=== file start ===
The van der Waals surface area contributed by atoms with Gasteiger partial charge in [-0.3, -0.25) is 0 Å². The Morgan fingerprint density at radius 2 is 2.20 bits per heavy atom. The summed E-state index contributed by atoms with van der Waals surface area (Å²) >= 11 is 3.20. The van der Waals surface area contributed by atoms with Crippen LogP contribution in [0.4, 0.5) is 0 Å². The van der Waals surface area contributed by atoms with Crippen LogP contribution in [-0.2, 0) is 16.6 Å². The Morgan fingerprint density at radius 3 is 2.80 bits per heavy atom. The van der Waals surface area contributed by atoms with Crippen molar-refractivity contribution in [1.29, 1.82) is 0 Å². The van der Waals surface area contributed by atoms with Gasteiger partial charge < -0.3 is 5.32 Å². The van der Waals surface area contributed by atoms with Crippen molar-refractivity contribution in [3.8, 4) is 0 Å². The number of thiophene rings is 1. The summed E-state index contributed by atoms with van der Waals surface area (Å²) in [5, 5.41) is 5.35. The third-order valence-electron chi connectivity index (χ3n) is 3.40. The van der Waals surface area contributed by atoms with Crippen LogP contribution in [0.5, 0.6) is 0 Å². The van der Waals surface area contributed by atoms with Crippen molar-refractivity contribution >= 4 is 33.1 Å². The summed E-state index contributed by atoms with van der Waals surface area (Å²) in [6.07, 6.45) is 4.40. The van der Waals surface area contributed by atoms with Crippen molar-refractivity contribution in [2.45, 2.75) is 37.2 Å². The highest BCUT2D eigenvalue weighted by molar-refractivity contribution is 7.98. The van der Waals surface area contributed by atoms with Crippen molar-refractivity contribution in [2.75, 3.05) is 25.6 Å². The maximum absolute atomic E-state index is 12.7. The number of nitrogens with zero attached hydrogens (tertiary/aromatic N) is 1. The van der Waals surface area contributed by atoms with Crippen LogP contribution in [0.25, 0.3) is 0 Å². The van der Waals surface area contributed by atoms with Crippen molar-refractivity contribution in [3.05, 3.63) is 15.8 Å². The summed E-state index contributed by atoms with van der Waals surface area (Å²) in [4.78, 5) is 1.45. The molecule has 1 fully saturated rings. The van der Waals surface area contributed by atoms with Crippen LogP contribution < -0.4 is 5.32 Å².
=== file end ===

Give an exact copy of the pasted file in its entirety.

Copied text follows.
The van der Waals surface area contributed by atoms with Gasteiger partial charge in [-0.3, -0.25) is 0 Å². The Morgan fingerprint density at radius 2 is 2.20 bits per heavy atom. The summed E-state index contributed by atoms with van der Waals surface area (Å²) >= 11 is 3.20. The van der Waals surface area contributed by atoms with Crippen LogP contribution in [0.4, 0.5) is 0 Å². The van der Waals surface area contributed by atoms with Crippen LogP contribution in [-0.2, 0) is 16.6 Å². The Morgan fingerprint density at radius 3 is 2.80 bits per heavy atom. The van der Waals surface area contributed by atoms with Crippen molar-refractivity contribution in [1.29, 1.82) is 0 Å². The van der Waals surface area contributed by atoms with Gasteiger partial charge < -0.3 is 5.32 Å². The van der Waals surface area contributed by atoms with Crippen molar-refractivity contribution in [3.8, 4) is 0 Å². The number of thiophene rings is 1. The summed E-state index contributed by atoms with van der Waals surface area (Å²) in [5, 5.41) is 5.35. The third-order valence-electron chi connectivity index (χ3n) is 3.40. The van der Waals surface area contributed by atoms with Crippen LogP contribution in [0.5, 0.6) is 0 Å². The van der Waals surface area contributed by atoms with Crippen molar-refractivity contribution >= 4 is 33.1 Å². The summed E-state index contributed by atoms with van der Waals surface area (Å²) in [6.07, 6.45) is 4.40. The van der Waals surface area contributed by atoms with Crippen molar-refractivity contribution in [2.45, 2.75) is 37.2 Å². The highest BCUT2D eigenvalue weighted by molar-refractivity contribution is 7.98. The van der Waals surface area contributed by atoms with Crippen molar-refractivity contribution in [2.75, 3.05) is 25.6 Å². The maximum absolute atomic E-state index is 12.7. The number of nitrogens with zero attached hydrogens (tertiary/aromatic N) is 1. The van der Waals surface area contributed by atoms with Crippen LogP contribution in [0.25, 0.3) is 0 Å². The van der Waals surface area contributed by atoms with Crippen molar-refractivity contribution in [3.05, 3.63) is 15.8 Å². The summed E-state index contributed by atoms with van der Waals surface area (Å²) in [4.78, 5) is 1.45. The molecule has 1 fully saturated rings. The van der Waals surface area contributed by atoms with Crippen LogP contribution < -0.4 is 5.32 Å².